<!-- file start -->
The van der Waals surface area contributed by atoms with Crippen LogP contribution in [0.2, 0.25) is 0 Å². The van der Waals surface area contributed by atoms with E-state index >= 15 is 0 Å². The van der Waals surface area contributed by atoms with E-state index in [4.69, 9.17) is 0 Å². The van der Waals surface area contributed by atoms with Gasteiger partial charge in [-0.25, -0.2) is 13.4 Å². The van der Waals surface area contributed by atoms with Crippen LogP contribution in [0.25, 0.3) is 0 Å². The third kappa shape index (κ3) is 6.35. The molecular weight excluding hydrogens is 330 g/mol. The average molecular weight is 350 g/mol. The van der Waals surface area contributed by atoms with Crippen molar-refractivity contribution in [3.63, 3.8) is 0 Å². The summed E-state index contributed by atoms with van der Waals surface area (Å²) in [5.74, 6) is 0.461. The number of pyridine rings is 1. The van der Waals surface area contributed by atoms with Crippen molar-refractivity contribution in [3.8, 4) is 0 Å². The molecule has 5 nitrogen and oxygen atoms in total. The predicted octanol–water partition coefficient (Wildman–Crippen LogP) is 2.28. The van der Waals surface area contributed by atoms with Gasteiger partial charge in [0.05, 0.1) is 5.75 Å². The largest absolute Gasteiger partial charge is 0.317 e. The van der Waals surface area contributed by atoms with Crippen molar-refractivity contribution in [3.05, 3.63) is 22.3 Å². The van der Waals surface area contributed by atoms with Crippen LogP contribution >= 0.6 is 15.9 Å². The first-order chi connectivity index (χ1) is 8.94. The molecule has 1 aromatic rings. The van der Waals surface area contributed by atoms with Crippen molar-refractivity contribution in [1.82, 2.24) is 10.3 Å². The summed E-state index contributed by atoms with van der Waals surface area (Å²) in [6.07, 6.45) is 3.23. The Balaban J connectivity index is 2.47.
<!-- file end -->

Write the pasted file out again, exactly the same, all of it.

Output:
The van der Waals surface area contributed by atoms with Crippen LogP contribution in [0.2, 0.25) is 0 Å². The van der Waals surface area contributed by atoms with E-state index >= 15 is 0 Å². The van der Waals surface area contributed by atoms with E-state index in [4.69, 9.17) is 0 Å². The van der Waals surface area contributed by atoms with Gasteiger partial charge in [-0.25, -0.2) is 13.4 Å². The van der Waals surface area contributed by atoms with Crippen LogP contribution in [0.25, 0.3) is 0 Å². The third kappa shape index (κ3) is 6.35. The molecular weight excluding hydrogens is 330 g/mol. The average molecular weight is 350 g/mol. The van der Waals surface area contributed by atoms with Crippen molar-refractivity contribution in [3.63, 3.8) is 0 Å². The summed E-state index contributed by atoms with van der Waals surface area (Å²) in [5.74, 6) is 0.461. The number of pyridine rings is 1. The van der Waals surface area contributed by atoms with Crippen molar-refractivity contribution in [3.8, 4) is 0 Å². The molecule has 5 nitrogen and oxygen atoms in total. The predicted octanol–water partition coefficient (Wildman–Crippen LogP) is 2.28. The van der Waals surface area contributed by atoms with Gasteiger partial charge in [0.05, 0.1) is 5.75 Å². The largest absolute Gasteiger partial charge is 0.317 e. The van der Waals surface area contributed by atoms with Crippen molar-refractivity contribution in [3.05, 3.63) is 22.3 Å². The van der Waals surface area contributed by atoms with Crippen LogP contribution >= 0.6 is 15.9 Å². The first-order chi connectivity index (χ1) is 8.94. The molecule has 1 aromatic rings. The van der Waals surface area contributed by atoms with Crippen molar-refractivity contribution in [1.82, 2.24) is 10.3 Å². The summed E-state index contributed by atoms with van der Waals surface area (Å²) in [6.07, 6.45) is 3.23. The Balaban J connectivity index is 2.47.